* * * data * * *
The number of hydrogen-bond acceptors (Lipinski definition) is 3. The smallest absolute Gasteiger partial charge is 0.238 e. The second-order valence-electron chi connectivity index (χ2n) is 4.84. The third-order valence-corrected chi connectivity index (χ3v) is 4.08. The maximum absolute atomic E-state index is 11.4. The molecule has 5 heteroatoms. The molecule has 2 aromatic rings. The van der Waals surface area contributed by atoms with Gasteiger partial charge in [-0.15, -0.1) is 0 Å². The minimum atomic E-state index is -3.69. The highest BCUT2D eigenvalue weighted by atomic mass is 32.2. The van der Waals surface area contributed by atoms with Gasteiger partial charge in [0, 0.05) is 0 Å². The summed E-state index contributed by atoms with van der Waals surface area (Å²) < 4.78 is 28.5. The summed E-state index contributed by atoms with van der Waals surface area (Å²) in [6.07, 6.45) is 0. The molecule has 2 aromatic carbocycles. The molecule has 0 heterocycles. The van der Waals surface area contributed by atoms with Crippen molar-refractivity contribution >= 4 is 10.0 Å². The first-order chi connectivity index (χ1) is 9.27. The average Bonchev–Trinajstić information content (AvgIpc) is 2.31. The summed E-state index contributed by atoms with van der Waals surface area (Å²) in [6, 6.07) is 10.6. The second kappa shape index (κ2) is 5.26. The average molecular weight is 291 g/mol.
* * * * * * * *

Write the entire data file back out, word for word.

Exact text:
The number of hydrogen-bond acceptors (Lipinski definition) is 3. The smallest absolute Gasteiger partial charge is 0.238 e. The second-order valence-electron chi connectivity index (χ2n) is 4.84. The third-order valence-corrected chi connectivity index (χ3v) is 4.08. The maximum absolute atomic E-state index is 11.4. The molecule has 5 heteroatoms. The molecule has 2 aromatic rings. The van der Waals surface area contributed by atoms with Gasteiger partial charge in [-0.15, -0.1) is 0 Å². The minimum atomic E-state index is -3.69. The highest BCUT2D eigenvalue weighted by atomic mass is 32.2. The van der Waals surface area contributed by atoms with Gasteiger partial charge in [0, 0.05) is 0 Å². The summed E-state index contributed by atoms with van der Waals surface area (Å²) < 4.78 is 28.5. The summed E-state index contributed by atoms with van der Waals surface area (Å²) in [6.07, 6.45) is 0. The molecule has 2 aromatic carbocycles. The molecule has 0 heterocycles. The van der Waals surface area contributed by atoms with Crippen molar-refractivity contribution >= 4 is 10.0 Å². The first-order chi connectivity index (χ1) is 9.27. The average Bonchev–Trinajstić information content (AvgIpc) is 2.31. The summed E-state index contributed by atoms with van der Waals surface area (Å²) in [6, 6.07) is 10.6. The second kappa shape index (κ2) is 5.26. The average molecular weight is 291 g/mol.